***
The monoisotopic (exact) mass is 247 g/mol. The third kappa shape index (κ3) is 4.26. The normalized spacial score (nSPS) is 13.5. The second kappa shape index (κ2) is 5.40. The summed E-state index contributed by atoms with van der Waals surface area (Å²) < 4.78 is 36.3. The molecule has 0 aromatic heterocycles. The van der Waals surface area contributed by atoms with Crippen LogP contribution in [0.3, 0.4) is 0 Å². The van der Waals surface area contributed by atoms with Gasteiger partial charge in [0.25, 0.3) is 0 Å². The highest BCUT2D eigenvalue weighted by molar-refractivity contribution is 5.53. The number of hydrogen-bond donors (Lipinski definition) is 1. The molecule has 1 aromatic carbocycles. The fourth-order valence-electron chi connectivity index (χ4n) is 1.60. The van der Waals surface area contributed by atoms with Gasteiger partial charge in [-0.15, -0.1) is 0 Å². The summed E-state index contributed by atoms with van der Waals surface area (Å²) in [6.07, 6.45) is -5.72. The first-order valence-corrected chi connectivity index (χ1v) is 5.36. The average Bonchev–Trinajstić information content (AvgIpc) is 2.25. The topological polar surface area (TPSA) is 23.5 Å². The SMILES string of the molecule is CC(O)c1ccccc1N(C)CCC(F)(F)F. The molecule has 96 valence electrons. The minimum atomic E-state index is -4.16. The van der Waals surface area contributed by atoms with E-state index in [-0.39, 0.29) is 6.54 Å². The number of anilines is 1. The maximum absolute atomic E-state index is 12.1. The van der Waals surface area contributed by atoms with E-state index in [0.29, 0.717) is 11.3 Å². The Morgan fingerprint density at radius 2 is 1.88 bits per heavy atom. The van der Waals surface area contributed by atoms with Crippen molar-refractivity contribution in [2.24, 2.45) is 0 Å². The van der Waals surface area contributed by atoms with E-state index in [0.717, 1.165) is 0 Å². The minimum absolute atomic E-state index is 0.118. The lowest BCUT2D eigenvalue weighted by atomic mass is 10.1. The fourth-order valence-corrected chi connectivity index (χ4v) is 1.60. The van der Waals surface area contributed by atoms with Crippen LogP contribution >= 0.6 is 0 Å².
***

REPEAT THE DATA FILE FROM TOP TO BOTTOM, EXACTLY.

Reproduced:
The monoisotopic (exact) mass is 247 g/mol. The third kappa shape index (κ3) is 4.26. The normalized spacial score (nSPS) is 13.5. The second kappa shape index (κ2) is 5.40. The summed E-state index contributed by atoms with van der Waals surface area (Å²) < 4.78 is 36.3. The molecule has 0 aromatic heterocycles. The van der Waals surface area contributed by atoms with Crippen LogP contribution in [0.3, 0.4) is 0 Å². The van der Waals surface area contributed by atoms with Gasteiger partial charge in [0.25, 0.3) is 0 Å². The highest BCUT2D eigenvalue weighted by molar-refractivity contribution is 5.53. The number of hydrogen-bond donors (Lipinski definition) is 1. The molecule has 1 aromatic carbocycles. The fourth-order valence-electron chi connectivity index (χ4n) is 1.60. The van der Waals surface area contributed by atoms with Gasteiger partial charge in [-0.15, -0.1) is 0 Å². The summed E-state index contributed by atoms with van der Waals surface area (Å²) in [6.07, 6.45) is -5.72. The first-order valence-corrected chi connectivity index (χ1v) is 5.36. The average Bonchev–Trinajstić information content (AvgIpc) is 2.25. The topological polar surface area (TPSA) is 23.5 Å². The SMILES string of the molecule is CC(O)c1ccccc1N(C)CCC(F)(F)F. The molecule has 96 valence electrons. The minimum atomic E-state index is -4.16. The van der Waals surface area contributed by atoms with E-state index in [-0.39, 0.29) is 6.54 Å². The number of anilines is 1. The maximum absolute atomic E-state index is 12.1. The van der Waals surface area contributed by atoms with E-state index in [0.29, 0.717) is 11.3 Å². The Morgan fingerprint density at radius 2 is 1.88 bits per heavy atom. The van der Waals surface area contributed by atoms with Crippen molar-refractivity contribution in [2.24, 2.45) is 0 Å². The van der Waals surface area contributed by atoms with E-state index in [0.717, 1.165) is 0 Å². The minimum absolute atomic E-state index is 0.118. The lowest BCUT2D eigenvalue weighted by atomic mass is 10.1. The fourth-order valence-corrected chi connectivity index (χ4v) is 1.60. The van der Waals surface area contributed by atoms with Crippen LogP contribution >= 0.6 is 0 Å².